Tuesday, May 19, 2009

Another Metric for Loyalty

Forrester, a marketing research company offers another metric for loyalty. It appears that Forrester has three elements which they use to define loyalty; namely
(1)reluctance to switch business from a company, (2)willingness to buy another product or more products from a company and (3)likelihood to recommend a company to a friend or colleague. These are good measures for loyalty and when combined make sense to use as a loyalty metric.

They offer what seems to be an obvious conclusion that there is a correlation between customer experience and loyalty. Another brilliant conclusion is that when companies want to increase sales they should focus on customers.

The real value of this blog is the reluctance to switch business metric. The three legged metric that has been used for many years consists of (1) overall satisfaction, (2) likelihood to recommend to a friend or colleague, and (3) willingness to buy again. Forrester appears to have substituted the reluctance to switch from a company in place of the overall satisfaction measure. Since the other two measures are ones that are familiar in the loyalty measure, the interest is in the reluctance to switch measurement.

One of the standard loyalty measures is to measure the percentage of customers that score "top box" for all three measures. By "top box" most people refer to the highest score on the scale as the "top box." Using a 5 point scale where 5 is the highest score, companies would measure the percentage of customers that scored all three questions with a five. I am presuming Forrester is soing something like this.

Some companies, in order to present high loyalty scores, will include the top two boxes. Thus the percentage of customers they would claim are loyal are those customers who scored them either a 4 or a 5 for all three loyalty questions.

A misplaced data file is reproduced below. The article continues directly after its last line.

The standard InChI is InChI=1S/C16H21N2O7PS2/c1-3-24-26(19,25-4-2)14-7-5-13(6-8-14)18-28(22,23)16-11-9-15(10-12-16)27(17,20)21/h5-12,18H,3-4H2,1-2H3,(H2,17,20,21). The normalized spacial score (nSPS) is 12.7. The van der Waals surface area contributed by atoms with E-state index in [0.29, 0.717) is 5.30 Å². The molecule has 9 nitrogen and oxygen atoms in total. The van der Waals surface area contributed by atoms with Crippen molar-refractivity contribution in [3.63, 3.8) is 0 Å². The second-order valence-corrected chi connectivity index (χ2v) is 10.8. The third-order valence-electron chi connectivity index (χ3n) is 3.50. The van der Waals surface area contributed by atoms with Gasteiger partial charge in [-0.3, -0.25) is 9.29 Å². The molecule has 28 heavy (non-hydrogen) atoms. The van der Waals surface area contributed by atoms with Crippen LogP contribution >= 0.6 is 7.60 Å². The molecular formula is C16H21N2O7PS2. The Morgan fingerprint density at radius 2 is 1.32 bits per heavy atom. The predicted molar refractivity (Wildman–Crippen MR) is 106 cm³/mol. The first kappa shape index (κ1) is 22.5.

Getting back to the loyalty question of reluctance to switch from a company offers both a positive aspect and a negative aspect for the metric. From the positive perspective a company/customer who is reluctant to switch is for all intents and purposes loyal by definition. The customer is saying that the products and/or services are such that he believes the value proposition offered by competitors is not sufficient to warrant the cost and energy to switch.

From the negative perspective this question may be deceiving by yielding a high score by the customer when, in fact, the customer feels locked into the product and/or service being offered and is only scoring high becasue he feels trapped. For example, a company may be using an obsolete product for a particular process and may be reluctant to switch to another product and/or company until a newer product has been deemed successful in the market. This has been true particularly in the software market with new revisions of software being offered. Companies are reluctant to switch until the newer software has been "debugged" by other customers in the market. An obvious example is the reluctance of companies to move to a new operating system for PCs.